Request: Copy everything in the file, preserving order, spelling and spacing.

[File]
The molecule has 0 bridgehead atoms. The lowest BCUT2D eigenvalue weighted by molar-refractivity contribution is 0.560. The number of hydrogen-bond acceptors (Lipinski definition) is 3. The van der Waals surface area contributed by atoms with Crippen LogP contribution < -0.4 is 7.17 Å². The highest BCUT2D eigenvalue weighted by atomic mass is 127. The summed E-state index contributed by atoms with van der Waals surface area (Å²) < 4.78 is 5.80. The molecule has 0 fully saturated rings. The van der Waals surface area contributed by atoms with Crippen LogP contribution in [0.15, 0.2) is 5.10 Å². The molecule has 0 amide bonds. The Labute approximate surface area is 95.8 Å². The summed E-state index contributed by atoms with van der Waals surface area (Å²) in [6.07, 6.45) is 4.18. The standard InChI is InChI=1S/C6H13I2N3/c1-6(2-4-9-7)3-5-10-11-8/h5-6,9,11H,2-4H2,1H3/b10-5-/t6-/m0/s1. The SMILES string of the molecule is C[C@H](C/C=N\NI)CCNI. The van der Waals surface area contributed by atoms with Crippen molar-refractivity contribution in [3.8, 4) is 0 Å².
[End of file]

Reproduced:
The molecule has 0 bridgehead atoms. The lowest BCUT2D eigenvalue weighted by molar-refractivity contribution is 0.560. The number of hydrogen-bond acceptors (Lipinski definition) is 3. The van der Waals surface area contributed by atoms with Crippen LogP contribution < -0.4 is 7.17 Å². The highest BCUT2D eigenvalue weighted by atomic mass is 127. The summed E-state index contributed by atoms with van der Waals surface area (Å²) < 4.78 is 5.80. The molecule has 0 fully saturated rings. The van der Waals surface area contributed by atoms with Crippen LogP contribution in [0.15, 0.2) is 5.10 Å². The molecule has 0 amide bonds. The Labute approximate surface area is 95.8 Å². The summed E-state index contributed by atoms with van der Waals surface area (Å²) in [6.07, 6.45) is 4.18. The standard InChI is InChI=1S/C6H13I2N3/c1-6(2-4-9-7)3-5-10-11-8/h5-6,9,11H,2-4H2,1H3/b10-5-/t6-/m0/s1. The SMILES string of the molecule is C[C@H](C/C=N\NI)CCNI. The van der Waals surface area contributed by atoms with Crippen molar-refractivity contribution in [3.8, 4) is 0 Å².